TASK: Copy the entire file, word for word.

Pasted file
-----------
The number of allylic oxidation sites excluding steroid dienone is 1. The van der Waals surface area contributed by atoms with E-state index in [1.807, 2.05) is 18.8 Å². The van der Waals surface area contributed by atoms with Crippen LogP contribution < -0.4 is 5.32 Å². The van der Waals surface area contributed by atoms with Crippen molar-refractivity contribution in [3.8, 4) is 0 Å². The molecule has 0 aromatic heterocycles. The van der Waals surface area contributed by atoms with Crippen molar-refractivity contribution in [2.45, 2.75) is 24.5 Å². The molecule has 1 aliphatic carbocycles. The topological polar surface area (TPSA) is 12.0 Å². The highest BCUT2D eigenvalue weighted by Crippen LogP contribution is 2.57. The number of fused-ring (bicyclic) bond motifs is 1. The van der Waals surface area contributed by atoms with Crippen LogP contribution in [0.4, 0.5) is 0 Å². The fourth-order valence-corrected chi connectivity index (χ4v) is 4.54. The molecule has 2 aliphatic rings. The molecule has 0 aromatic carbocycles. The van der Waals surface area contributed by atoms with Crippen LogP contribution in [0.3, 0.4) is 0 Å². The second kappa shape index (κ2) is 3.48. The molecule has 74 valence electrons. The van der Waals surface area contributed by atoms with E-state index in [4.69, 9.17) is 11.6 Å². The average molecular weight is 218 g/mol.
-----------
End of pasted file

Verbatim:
The number of allylic oxidation sites excluding steroid dienone is 1. The van der Waals surface area contributed by atoms with E-state index in [1.807, 2.05) is 18.8 Å². The van der Waals surface area contributed by atoms with Crippen LogP contribution < -0.4 is 5.32 Å². The van der Waals surface area contributed by atoms with Crippen molar-refractivity contribution in [3.8, 4) is 0 Å². The molecule has 0 aromatic heterocycles. The van der Waals surface area contributed by atoms with Crippen molar-refractivity contribution in [2.45, 2.75) is 24.5 Å². The molecule has 1 aliphatic carbocycles. The topological polar surface area (TPSA) is 12.0 Å². The highest BCUT2D eigenvalue weighted by Crippen LogP contribution is 2.57. The number of fused-ring (bicyclic) bond motifs is 1. The van der Waals surface area contributed by atoms with Crippen LogP contribution in [0.4, 0.5) is 0 Å². The fourth-order valence-corrected chi connectivity index (χ4v) is 4.54. The molecule has 2 aliphatic rings. The molecule has 0 aromatic carbocycles. The van der Waals surface area contributed by atoms with Crippen LogP contribution in [0.3, 0.4) is 0 Å². The second kappa shape index (κ2) is 3.48. The molecule has 74 valence electrons. The van der Waals surface area contributed by atoms with E-state index in [4.69, 9.17) is 11.6 Å². The average molecular weight is 218 g/mol.